I finished this piece,
Making My Own Paradise, a few months ago, but, although I’d taken a lot of in-progress photos, I didn’t post many of them. It was a complex creation and assembly process…it took over a year from start to finish…but I am happy with the resulting piece.
Here are plenty of pictures and some descriptions of what it is that I’m showing you. Click on that first photo and you can scroll through the rest of them with captions. And more photos of the finished piece can be found
here, along with other pieces from the Iceland/Ísland series.
It all started with this photo of a barn in Iceland.
I knew I wanted to work large, so I returned and took many more photos, details too.
Different skies, same angle.
I shot the sky...
I planned my finished piece to be twelve panels, each 16"x20".
Using the original photo as a guide, I combined the higher-resolution detail photos in Photoshop to create an underlying image, which I knew would be mostly obscured by encaustic.
I printed each of the twelve sections individually on an archival printer for the 16"x20" panels. I don't care about my clunky Photoshop skills because I'm going to cover almost everything up with encaustic anyway.
The panels were prepped and the photos were glued onto the panels.
Here they are in the grid as I'm completing the glueing process.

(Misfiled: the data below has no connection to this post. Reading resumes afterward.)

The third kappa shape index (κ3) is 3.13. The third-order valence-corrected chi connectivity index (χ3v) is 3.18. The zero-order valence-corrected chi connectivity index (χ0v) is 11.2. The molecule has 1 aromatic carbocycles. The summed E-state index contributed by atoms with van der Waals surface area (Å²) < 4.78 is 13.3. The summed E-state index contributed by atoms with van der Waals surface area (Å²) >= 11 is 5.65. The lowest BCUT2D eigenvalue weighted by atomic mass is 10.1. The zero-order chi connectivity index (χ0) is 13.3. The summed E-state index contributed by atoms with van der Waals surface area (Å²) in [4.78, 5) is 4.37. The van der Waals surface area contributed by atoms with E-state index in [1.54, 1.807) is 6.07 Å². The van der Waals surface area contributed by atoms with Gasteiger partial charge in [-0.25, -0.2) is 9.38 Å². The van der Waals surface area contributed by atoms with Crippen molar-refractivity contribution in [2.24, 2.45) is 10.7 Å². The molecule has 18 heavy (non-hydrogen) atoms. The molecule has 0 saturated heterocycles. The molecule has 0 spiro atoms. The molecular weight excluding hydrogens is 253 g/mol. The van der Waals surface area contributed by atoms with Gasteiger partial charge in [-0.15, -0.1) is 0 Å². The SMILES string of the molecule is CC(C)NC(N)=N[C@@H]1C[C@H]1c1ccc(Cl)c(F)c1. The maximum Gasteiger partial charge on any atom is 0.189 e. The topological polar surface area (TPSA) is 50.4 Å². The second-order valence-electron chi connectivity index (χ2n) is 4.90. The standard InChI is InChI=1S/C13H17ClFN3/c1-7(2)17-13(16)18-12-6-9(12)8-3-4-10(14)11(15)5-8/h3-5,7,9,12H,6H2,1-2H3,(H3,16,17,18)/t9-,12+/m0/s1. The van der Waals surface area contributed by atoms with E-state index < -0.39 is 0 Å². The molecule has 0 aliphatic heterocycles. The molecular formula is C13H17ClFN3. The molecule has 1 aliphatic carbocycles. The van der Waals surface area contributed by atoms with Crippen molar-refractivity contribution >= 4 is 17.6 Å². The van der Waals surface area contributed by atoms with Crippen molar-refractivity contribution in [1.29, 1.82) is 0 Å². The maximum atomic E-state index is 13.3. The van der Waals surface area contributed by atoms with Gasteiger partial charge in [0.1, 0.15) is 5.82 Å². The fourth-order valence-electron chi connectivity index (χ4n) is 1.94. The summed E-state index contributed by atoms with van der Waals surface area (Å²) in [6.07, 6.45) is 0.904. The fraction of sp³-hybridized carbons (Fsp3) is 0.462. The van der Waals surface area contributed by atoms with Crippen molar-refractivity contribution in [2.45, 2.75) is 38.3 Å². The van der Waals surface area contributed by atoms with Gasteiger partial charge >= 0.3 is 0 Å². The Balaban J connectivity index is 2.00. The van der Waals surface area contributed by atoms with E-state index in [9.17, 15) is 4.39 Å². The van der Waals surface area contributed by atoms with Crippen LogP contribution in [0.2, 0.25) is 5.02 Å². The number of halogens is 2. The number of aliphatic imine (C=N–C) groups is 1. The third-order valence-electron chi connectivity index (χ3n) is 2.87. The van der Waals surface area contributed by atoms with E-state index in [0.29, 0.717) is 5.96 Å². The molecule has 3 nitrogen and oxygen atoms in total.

The finished grid of photos on panels, but with no encaustic yet.
Here are some of the encaustic paints that I used for the sky.
I started to work the panels a few at a time.
I would lay them out side by side on my easel.
Then I had multiple rows stacked on my easel.
I had to make a backing panel so that I could pull out individual panels more easily.
And then I needed to paint the panel because the color of the raw wood was interfering with my color sense.
Here's the finished easel backing panel.
This allowed me to easily remove one piece at a time.
I started playing around with framing ideas. After seeing the piece in three rows, I liked the separation between sky, horizon and land, so I decided to split it that way.
But for Open Studios in 2016, I did not have the frame completed, so I cleated each panel individually to hang the piece.
Once hung, I added a temporary frame made of tar paper, partly to show the piece and partly so that I could ensure that I liked my framing idea before I ordered the metal.
Once Open Studios was over, I did drawings for the frame and ordered the metal. These are the instructions for the metal fab shop who sheared and drilled the frame for me, as well as my own notes for spacing from the wall.
Here is the frame before the rust patina, short sides and long sides.
Painting the reactive mixture onto the long sides.
The rust patina took several weeks to get right. I use a chemical process to speed the rust.
Drying the short panels outside.
Assembling the finished frame onto the piece.
Several panels with partial framing completed.
Here is what the back looks like. These panels are solid! They now hang with just two cleats on each panel. That's my studio neighbor Jamie Abbott in the background.
I made crates to pack up the pieces for the stARTup Fair in LA in January of 2017. Each panel has its own crate.
The pile of crates, in my studio before stARTup.